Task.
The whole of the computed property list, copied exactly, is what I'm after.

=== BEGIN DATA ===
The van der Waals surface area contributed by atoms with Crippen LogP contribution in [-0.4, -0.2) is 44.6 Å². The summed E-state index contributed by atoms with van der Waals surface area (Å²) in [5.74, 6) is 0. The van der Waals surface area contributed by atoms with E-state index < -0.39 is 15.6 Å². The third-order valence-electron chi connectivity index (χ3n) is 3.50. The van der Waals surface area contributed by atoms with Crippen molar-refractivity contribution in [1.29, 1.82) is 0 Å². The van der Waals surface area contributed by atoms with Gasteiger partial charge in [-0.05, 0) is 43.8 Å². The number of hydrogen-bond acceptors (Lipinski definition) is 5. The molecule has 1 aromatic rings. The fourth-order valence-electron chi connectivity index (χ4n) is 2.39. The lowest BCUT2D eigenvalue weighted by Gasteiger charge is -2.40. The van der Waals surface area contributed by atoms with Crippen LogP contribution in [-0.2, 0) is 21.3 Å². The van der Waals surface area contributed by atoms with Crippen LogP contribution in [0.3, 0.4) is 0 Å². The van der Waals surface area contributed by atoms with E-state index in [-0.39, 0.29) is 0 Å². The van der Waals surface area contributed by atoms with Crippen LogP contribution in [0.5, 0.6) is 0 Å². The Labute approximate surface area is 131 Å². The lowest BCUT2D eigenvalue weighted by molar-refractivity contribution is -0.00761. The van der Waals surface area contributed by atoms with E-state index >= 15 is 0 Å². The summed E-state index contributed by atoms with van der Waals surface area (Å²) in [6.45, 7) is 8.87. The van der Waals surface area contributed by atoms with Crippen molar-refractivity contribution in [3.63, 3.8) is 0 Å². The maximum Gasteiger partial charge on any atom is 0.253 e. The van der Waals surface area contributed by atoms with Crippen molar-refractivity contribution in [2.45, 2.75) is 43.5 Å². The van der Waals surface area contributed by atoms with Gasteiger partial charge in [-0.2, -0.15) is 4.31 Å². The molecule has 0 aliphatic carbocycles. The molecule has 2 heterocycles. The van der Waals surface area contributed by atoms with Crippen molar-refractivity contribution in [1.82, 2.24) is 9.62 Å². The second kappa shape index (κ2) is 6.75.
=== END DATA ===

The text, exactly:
The van der Waals surface area contributed by atoms with Crippen LogP contribution in [-0.4, -0.2) is 44.6 Å². The summed E-state index contributed by atoms with van der Waals surface area (Å²) in [5.74, 6) is 0. The van der Waals surface area contributed by atoms with E-state index < -0.39 is 15.6 Å². The third-order valence-electron chi connectivity index (χ3n) is 3.50. The van der Waals surface area contributed by atoms with Crippen molar-refractivity contribution in [1.29, 1.82) is 0 Å². The van der Waals surface area contributed by atoms with Gasteiger partial charge in [-0.05, 0) is 43.8 Å². The number of hydrogen-bond acceptors (Lipinski definition) is 5. The molecule has 1 aromatic rings. The fourth-order valence-electron chi connectivity index (χ4n) is 2.39. The lowest BCUT2D eigenvalue weighted by Gasteiger charge is -2.40. The van der Waals surface area contributed by atoms with Crippen LogP contribution in [-0.2, 0) is 21.3 Å². The van der Waals surface area contributed by atoms with Crippen LogP contribution in [0.3, 0.4) is 0 Å². The van der Waals surface area contributed by atoms with E-state index in [-0.39, 0.29) is 0 Å². The van der Waals surface area contributed by atoms with Crippen LogP contribution in [0.5, 0.6) is 0 Å². The Labute approximate surface area is 131 Å². The lowest BCUT2D eigenvalue weighted by molar-refractivity contribution is -0.00761. The van der Waals surface area contributed by atoms with E-state index >= 15 is 0 Å². The summed E-state index contributed by atoms with van der Waals surface area (Å²) in [6.45, 7) is 8.87. The van der Waals surface area contributed by atoms with Crippen molar-refractivity contribution in [3.63, 3.8) is 0 Å². The maximum Gasteiger partial charge on any atom is 0.253 e. The van der Waals surface area contributed by atoms with Crippen molar-refractivity contribution in [2.45, 2.75) is 43.5 Å². The van der Waals surface area contributed by atoms with Gasteiger partial charge in [-0.2, -0.15) is 4.31 Å². The molecule has 0 aliphatic carbocycles. The molecule has 2 heterocycles. The van der Waals surface area contributed by atoms with Crippen molar-refractivity contribution in [1.82, 2.24) is 9.62 Å². The second kappa shape index (κ2) is 6.75.